People have been warned to stay well back from a historic but "dangerous" Auckland Sunday school hall whose repairs no one has been willing to finance.
Developer View West wants to build several apartments within the St James church building on the corner of View and Esplanade Rds in Mt Eden, Auckland. It also wants to demolish the hall fronting Esplanade Rd and build more apartments there.
Both buildings have a B-grade heritage listing with the Auckland Council. Both are owned by the Presbyterian Church Property Trustee. The council assessed the property's capital value to be $6 million last year.
View West's agreement to buy the property is conditional on gaining resource consent to demolish the hall, which the company argued was beyond repair.
Council commissioners last year declined this consent and the developer has appealed to the Environment Court.
The hall was built as a Congregational church in 1885. In 1900 it was relegated to hall status after a bigger and grander church was built alongside.
Both buildings have served mainly the Cook Islands community as a Presbyterian church since the 1970s.
The walls of the hall were made of weak concrete using crushed scoria with lime-based cement and are not reinforced with steel.
The Pacific Islanders' Presbyterian Church tried to keep up with maintenance but deterioration of the hall outstripped repairs and in 2012 the council slapped a dangerous-building notice on the hall, the building was closed and fences were put up to keep people out. Timbers were rotting, there were problems with the roof and a report raised the prospect of "catastrophic failure of the walls".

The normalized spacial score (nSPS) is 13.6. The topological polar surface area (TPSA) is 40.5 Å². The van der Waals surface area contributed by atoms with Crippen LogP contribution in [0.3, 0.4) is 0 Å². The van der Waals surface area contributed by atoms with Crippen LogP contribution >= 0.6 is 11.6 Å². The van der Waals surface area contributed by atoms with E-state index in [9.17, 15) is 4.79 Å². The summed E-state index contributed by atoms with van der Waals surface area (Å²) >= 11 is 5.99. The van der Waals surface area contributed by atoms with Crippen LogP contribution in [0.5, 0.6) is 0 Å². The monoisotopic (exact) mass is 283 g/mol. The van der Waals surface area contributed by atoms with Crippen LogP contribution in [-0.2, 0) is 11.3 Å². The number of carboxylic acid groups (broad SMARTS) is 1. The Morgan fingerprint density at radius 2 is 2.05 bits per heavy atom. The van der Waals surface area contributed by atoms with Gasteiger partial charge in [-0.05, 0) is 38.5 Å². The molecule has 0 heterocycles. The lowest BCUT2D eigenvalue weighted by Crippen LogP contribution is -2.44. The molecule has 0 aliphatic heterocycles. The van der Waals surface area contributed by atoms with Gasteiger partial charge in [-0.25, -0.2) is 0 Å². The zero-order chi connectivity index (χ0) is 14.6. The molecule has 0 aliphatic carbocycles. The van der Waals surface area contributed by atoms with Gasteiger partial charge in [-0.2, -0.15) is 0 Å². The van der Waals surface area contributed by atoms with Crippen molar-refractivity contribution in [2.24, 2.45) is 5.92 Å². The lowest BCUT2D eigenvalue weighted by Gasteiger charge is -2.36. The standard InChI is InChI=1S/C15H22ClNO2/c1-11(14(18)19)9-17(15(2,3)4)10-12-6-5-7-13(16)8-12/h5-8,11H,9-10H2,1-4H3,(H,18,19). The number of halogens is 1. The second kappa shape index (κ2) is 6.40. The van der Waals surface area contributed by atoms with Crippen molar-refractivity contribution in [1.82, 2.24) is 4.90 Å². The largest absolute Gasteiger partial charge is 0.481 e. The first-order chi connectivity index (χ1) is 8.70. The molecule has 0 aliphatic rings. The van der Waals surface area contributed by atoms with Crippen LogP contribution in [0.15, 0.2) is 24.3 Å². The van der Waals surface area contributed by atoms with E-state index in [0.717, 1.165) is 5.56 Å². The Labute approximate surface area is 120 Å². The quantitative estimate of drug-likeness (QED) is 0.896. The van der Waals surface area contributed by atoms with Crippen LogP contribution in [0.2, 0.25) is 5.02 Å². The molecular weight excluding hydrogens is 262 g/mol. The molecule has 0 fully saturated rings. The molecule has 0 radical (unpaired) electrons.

This week, residents in the vicinity received an unsigned notice in their letterboxes which is headed, "Attention Mt Eden residents and parents!!! Dangerous building - major health and safety risk in our community".
It says engineers have recommended a "proper cordon fence" be erected around the hall - up to 10m high and extending 15-20m from the building.
This would block most or all of Esplanade Rd, where the existing wire fence is only about 5m from the building.
The Herald spoke to some neighbours of the site. One family, who declined to be named, expressed only mild concern about the hall.
Another, Eric Zylstra, a retired cabinet maker, dismissed the risk, saying "It's all bollocks", and that he suspected the leaflet came from supporters of the development.
View West could not be reached. Its lawyer, Bianca Tree, was unaware of the leaflet.
Zylstra said the hall should be saved.
"It's beautiful; much nicer than the church. I think the council should purchase these old buildings and restore them as community facilities."
The council's team manager of compliance investigations, Kerri Fergusson, said the council was satisfied the protection zone around the hall was adequate, but had sought an update from engineers.
"The council … may take further action if the engineers' advice is that the zone needs to be extended."
Asked if the hall's demolition might have to be ordered because of its deterioration, Fergusson said: "The heritage team … have advised they do not believe the building needs to be demolished, but that work can be carried out by the owners to make the building safe."
Asked if the council would try to acquire the building and fix it, Fergusson said the owners had been told what could be done to restore and maintain it as an historic building.